“The man’s body is sacred and the woman’s body is sacred, No matter who it is, it is sacred…”
– Walt Whitman, “I Sing the Body Electric”
The great American poet, Walt Whitman, was roundly criticized for publishing those words. Whitman’s landmark Leaves of Grass, the book containing “I Sing the Body Electric”, was initially ignored by the public then viewed as controversial. The poem – dealing as it does with the human body – was labeled obscene .
Whitman celebrates the body, in all its physicality – the stomach, the lungs, the bones and marrow, the heart, the bowels, and the rest. The poet speaks of apprentices, laborers, farmers, firemen…even slaves. He praises infants, girls and boys, mothers and fathers, daughters and sons.
What Whitman concludes is that the body is an expression of the soul. “And if the body were not the soul, what is the soul?” he asks.
The question is worth considering.
A Temptation to Sin
“You don’t have a soul. You are a soul. You have a body.”
– Gnostic heresy 
Christians often view the body as a temptation to sin and nothing more. In this view, the body is a sort of overcoat to be used, beaten into submission, then discarded.
Abuse victims understand that outlook far too well. Often, we despise our bodies. In an effort to distance ourselves from the abuse, we distance ourselves emotionally from the flesh which was subjected to such pain and humiliation.
Emotional distance becomes our refuge. We hide our bodies in drab and shapeless clothing; disguise them in layers of fat; or cut them as punishment for the unforgivable crime of serving as targets for our abuse.
Abuse and Sexuality
Because of that alienation, it can be extremely difficult for child abuse victims to reconnect to their sexuality, as adults. Some of us never do. We carry that secret shame as long as we live – a “defect” for which we feel somehow responsible, though it is as much a scar of our abuse as any other.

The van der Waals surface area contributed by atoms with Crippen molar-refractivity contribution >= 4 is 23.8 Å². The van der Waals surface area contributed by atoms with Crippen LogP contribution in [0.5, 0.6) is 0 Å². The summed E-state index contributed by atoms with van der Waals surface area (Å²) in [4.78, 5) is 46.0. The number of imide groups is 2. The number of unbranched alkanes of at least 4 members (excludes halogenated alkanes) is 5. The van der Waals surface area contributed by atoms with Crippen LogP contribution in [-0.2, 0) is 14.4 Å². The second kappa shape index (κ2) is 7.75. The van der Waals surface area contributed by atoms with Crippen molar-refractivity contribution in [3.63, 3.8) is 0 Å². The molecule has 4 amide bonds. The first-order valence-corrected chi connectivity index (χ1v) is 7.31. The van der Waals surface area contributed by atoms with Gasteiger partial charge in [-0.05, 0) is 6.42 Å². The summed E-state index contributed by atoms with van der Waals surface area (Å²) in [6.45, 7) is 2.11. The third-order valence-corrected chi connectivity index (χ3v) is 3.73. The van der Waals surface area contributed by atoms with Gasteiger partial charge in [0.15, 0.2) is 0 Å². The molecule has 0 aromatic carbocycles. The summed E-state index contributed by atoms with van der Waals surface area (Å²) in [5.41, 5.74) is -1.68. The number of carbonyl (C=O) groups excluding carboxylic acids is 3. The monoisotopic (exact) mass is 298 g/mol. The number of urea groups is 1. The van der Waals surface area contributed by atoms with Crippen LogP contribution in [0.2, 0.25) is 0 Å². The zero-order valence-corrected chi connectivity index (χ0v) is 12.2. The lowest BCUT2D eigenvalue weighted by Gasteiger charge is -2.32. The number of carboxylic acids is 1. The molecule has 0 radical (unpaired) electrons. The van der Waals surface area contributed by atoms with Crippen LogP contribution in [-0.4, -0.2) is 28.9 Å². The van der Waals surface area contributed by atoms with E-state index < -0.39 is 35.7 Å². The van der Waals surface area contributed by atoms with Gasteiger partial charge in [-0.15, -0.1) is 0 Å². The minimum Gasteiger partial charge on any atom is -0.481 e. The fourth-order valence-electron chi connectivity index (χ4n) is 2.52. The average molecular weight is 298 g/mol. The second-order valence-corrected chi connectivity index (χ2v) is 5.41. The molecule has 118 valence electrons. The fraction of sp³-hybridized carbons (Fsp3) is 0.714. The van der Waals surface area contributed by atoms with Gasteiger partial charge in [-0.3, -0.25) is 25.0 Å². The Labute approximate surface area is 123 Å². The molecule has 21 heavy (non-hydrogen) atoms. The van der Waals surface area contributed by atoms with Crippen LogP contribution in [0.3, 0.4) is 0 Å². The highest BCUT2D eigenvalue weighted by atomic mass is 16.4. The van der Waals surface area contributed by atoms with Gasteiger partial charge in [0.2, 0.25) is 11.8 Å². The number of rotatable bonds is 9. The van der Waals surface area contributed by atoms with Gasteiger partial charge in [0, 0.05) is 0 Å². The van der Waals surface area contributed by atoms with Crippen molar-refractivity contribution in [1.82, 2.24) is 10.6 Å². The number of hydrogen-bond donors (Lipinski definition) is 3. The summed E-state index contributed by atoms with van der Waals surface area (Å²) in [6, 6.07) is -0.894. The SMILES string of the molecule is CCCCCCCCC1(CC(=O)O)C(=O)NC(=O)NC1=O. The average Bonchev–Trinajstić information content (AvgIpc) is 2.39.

Many of us pursue frantic sexual activity, in a mistaken belief that collecting sexual partners will allow us to reclaim the essential aspect of ourselves stolen in childhood. Surely, the next lover will be the one to save us, to restore the piece missing from our souls. Such is our desperate hope.
This is vastly different from carnality. We do not revel in the flesh, do not worship it. Blindly thrashing about, we seek spiritual release through temporal means. When that fails us, we feel soiled and broken. Mortified at having settled for so little.
The Brunt of Life
These bodies of ours – assaulted, wracked by illness, alternately ignored and reviled – have taken the full brunt of life for us. They deserve respect.
What else would our bodies show after decades, but wear and tear? We might not at age 20 have imagined stretch marks, varicose veins, and sagging jowls. But those are badges of honor, evidence of the battles we have fought – internal and external.
In that sense, certainly, the body is a reflection of the soul.
Healing and Resurrection
“And the prayer of faith will save the sick, and the Lord will raise him up. And if he has committed sins, he will be forgiven” (James 5: 15).
While here on earth, Christ healed the sick: the lame, the blind, the lepers. He continues to care for and about us today, body and soul. In fact, our bodies – battered and scarred as they may be– are temples of the Holy Spirit (1 Cor. 6: 19).
We are promised resurrected, spiritual bodies in the next life, when carnality – and abuse – will be no more.
“Our bodies are buried in brokenness, but they will be raised in glory. They are buried in weakness, but they will be raised in strength. They are buried as natural human bodies, but they will be raised as spiritual bodies” (1 Cor. 15: 43-44).
 Walt Whitman, also, wrote the acclaimed “O Captain, My Captain” and “When Lilacs Last in the Dooryard Bloom’d” about the death of Abraham Lincoln.
 The quote is frequently attributed to Christian writer, CS Lewis, in error. Lewis’ view was that the body and soul are an organic whole.
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